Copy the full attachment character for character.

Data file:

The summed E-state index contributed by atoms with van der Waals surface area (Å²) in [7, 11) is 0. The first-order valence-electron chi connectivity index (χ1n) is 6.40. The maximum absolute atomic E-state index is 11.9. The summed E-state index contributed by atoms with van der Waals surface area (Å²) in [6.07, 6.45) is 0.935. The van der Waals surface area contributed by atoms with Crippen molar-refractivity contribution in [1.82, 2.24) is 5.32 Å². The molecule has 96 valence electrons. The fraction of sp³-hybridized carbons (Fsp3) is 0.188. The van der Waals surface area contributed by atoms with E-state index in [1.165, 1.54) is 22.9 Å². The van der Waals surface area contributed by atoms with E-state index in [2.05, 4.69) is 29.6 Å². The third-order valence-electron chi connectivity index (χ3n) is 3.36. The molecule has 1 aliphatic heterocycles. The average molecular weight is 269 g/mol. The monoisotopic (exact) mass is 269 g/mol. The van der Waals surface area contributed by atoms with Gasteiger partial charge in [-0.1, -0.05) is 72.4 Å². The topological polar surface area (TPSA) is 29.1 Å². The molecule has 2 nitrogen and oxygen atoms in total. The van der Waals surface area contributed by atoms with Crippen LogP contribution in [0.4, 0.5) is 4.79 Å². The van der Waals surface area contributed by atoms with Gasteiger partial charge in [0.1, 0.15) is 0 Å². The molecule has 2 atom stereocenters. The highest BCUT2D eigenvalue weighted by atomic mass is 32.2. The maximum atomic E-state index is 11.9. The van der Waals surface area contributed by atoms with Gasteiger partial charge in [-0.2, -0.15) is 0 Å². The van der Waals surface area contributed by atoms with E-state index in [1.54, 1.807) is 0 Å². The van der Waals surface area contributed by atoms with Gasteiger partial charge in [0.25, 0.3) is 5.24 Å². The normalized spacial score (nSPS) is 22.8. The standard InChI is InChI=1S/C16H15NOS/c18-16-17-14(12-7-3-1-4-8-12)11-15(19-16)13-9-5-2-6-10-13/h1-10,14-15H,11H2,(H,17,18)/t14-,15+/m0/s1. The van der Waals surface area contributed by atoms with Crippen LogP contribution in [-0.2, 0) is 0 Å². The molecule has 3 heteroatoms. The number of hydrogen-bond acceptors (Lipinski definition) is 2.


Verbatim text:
The summed E-state index contributed by atoms with van der Waals surface area (Å²) in [7, 11) is 0. The first-order valence-electron chi connectivity index (χ1n) is 6.40. The maximum absolute atomic E-state index is 11.9. The summed E-state index contributed by atoms with van der Waals surface area (Å²) in [6.07, 6.45) is 0.935. The van der Waals surface area contributed by atoms with Crippen molar-refractivity contribution in [1.82, 2.24) is 5.32 Å². The molecule has 96 valence electrons. The fraction of sp³-hybridized carbons (Fsp3) is 0.188. The van der Waals surface area contributed by atoms with E-state index in [1.165, 1.54) is 22.9 Å². The van der Waals surface area contributed by atoms with E-state index in [2.05, 4.69) is 29.6 Å². The third-order valence-electron chi connectivity index (χ3n) is 3.36. The molecule has 1 aliphatic heterocycles. The average molecular weight is 269 g/mol. The monoisotopic (exact) mass is 269 g/mol. The van der Waals surface area contributed by atoms with Gasteiger partial charge in [-0.1, -0.05) is 72.4 Å². The topological polar surface area (TPSA) is 29.1 Å². The molecule has 2 nitrogen and oxygen atoms in total. The van der Waals surface area contributed by atoms with Crippen LogP contribution in [0.4, 0.5) is 4.79 Å². The van der Waals surface area contributed by atoms with Gasteiger partial charge in [0.1, 0.15) is 0 Å². The molecule has 2 atom stereocenters. The highest BCUT2D eigenvalue weighted by atomic mass is 32.2. The maximum atomic E-state index is 11.9. The van der Waals surface area contributed by atoms with Gasteiger partial charge in [-0.2, -0.15) is 0 Å². The van der Waals surface area contributed by atoms with E-state index in [1.54, 1.807) is 0 Å². The van der Waals surface area contributed by atoms with Gasteiger partial charge in [0.25, 0.3) is 5.24 Å². The normalized spacial score (nSPS) is 22.8. The standard InChI is InChI=1S/C16H15NOS/c18-16-17-14(12-7-3-1-4-8-12)11-15(19-16)13-9-5-2-6-10-13/h1-10,14-15H,11H2,(H,17,18)/t14-,15+/m0/s1. The van der Waals surface area contributed by atoms with Crippen LogP contribution in [-0.2, 0) is 0 Å². The molecule has 3 heteroatoms. The number of hydrogen-bond acceptors (Lipinski definition) is 2.